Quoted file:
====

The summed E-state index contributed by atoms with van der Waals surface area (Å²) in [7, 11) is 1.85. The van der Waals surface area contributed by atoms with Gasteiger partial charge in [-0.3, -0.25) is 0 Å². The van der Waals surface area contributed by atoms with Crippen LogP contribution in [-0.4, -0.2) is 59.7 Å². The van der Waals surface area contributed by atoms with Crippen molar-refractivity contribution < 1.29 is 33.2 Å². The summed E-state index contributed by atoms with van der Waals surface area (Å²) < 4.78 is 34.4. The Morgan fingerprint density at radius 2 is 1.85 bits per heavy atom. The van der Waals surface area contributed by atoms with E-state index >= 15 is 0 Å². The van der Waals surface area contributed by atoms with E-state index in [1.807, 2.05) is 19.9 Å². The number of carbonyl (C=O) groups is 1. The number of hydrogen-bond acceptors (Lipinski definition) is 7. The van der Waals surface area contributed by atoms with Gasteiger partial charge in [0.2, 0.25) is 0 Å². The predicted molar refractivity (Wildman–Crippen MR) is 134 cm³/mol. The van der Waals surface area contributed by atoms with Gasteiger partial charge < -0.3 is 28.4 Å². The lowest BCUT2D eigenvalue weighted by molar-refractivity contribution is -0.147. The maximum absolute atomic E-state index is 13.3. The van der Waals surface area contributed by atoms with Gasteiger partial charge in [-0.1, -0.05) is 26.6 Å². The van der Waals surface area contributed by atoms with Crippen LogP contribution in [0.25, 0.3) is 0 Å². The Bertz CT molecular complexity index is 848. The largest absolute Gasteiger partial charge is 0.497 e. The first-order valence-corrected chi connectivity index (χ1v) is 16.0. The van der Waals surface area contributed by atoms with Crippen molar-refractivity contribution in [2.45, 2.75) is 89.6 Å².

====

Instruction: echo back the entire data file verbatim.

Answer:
The summed E-state index contributed by atoms with van der Waals surface area (Å²) in [7, 11) is 1.85. The van der Waals surface area contributed by atoms with Gasteiger partial charge in [-0.3, -0.25) is 0 Å². The van der Waals surface area contributed by atoms with Crippen LogP contribution in [-0.4, -0.2) is 59.7 Å². The van der Waals surface area contributed by atoms with Crippen molar-refractivity contribution < 1.29 is 33.2 Å². The summed E-state index contributed by atoms with van der Waals surface area (Å²) < 4.78 is 34.4. The Morgan fingerprint density at radius 2 is 1.85 bits per heavy atom. The van der Waals surface area contributed by atoms with E-state index >= 15 is 0 Å². The van der Waals surface area contributed by atoms with E-state index in [1.807, 2.05) is 19.9 Å². The number of carbonyl (C=O) groups is 1. The number of hydrogen-bond acceptors (Lipinski definition) is 7. The van der Waals surface area contributed by atoms with Gasteiger partial charge in [0.2, 0.25) is 0 Å². The predicted molar refractivity (Wildman–Crippen MR) is 134 cm³/mol. The van der Waals surface area contributed by atoms with Gasteiger partial charge < -0.3 is 28.4 Å². The lowest BCUT2D eigenvalue weighted by molar-refractivity contribution is -0.147. The maximum absolute atomic E-state index is 13.3. The van der Waals surface area contributed by atoms with Gasteiger partial charge in [-0.1, -0.05) is 26.6 Å². The van der Waals surface area contributed by atoms with Crippen LogP contribution in [0.25, 0.3) is 0 Å². The Bertz CT molecular complexity index is 848. The largest absolute Gasteiger partial charge is 0.497 e. The first-order valence-corrected chi connectivity index (χ1v) is 16.0. The van der Waals surface area contributed by atoms with Crippen molar-refractivity contribution in [2.45, 2.75) is 89.6 Å².